Working behind the scenes MacLeish and Eliot had been trying to find a way for Pound to be released from St Elizabeths without the government exercising its right to press the treason charges. One of the biggest obstacles was that Pound was incapable of understanding his true position, and blind to the simplest realities, he had even written to the Secretary of State, Christian Herter. This made it very difficult, Eliot wrote to MacLeish, to persuade people that Pound was ‘neither sane nor insane’ and could safely be released without having to stand trial. MacLeish sent Pound a careful and friendly letter in which he tried to explain to him his position and the need for caution; he also drafted a letter to the Attorney-General which he sent to Eliot, Hemingway and Robert Frost for their approval. The final draft, typed on the writing-paper of the American Academy of Arts and Letters, and signed by Eliot, Hemingway and Frost, was dated 14 January 1957:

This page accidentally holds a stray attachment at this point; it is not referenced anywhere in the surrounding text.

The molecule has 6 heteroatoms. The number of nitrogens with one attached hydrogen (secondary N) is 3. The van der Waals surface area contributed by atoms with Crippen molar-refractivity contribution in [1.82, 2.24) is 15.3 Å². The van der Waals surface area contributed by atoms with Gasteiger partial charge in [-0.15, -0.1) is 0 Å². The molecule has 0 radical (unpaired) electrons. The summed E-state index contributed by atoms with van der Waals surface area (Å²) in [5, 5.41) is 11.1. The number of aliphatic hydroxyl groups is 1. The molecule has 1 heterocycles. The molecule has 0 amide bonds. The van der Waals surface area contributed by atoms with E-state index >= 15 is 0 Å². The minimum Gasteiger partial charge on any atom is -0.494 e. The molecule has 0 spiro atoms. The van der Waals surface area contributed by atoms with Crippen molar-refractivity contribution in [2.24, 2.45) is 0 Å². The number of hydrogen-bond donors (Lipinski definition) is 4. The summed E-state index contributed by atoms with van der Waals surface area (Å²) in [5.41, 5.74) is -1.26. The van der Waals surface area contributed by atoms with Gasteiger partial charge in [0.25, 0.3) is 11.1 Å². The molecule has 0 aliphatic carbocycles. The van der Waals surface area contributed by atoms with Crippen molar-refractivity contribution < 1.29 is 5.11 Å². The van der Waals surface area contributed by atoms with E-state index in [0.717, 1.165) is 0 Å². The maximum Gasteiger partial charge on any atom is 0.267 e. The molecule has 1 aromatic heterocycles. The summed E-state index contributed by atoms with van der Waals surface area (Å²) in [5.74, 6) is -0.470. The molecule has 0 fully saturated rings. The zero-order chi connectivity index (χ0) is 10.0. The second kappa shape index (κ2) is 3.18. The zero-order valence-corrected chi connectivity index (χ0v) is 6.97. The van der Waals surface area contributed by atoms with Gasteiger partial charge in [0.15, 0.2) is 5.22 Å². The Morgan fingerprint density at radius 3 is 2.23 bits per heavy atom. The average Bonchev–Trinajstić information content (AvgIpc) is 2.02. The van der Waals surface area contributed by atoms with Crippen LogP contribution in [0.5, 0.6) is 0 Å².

It is our understanding, based on inquiries directed to the medical personnel at St Elizabeths Hospital, that Pound is now unfit for trial and, in the opinion of the doctors treating him, will continue to be unfit for trial. This opinion, we believe, has already been communicated to the Department of Justice. Under these circumstances the perpetuation of the charges against him seems to us unfortunate and, indeed, indefensible … we cannot but regret the failure of the Department thus far to take steps to nol pros the indictment and remit the case to the medical authorities for disposition on medical grounds.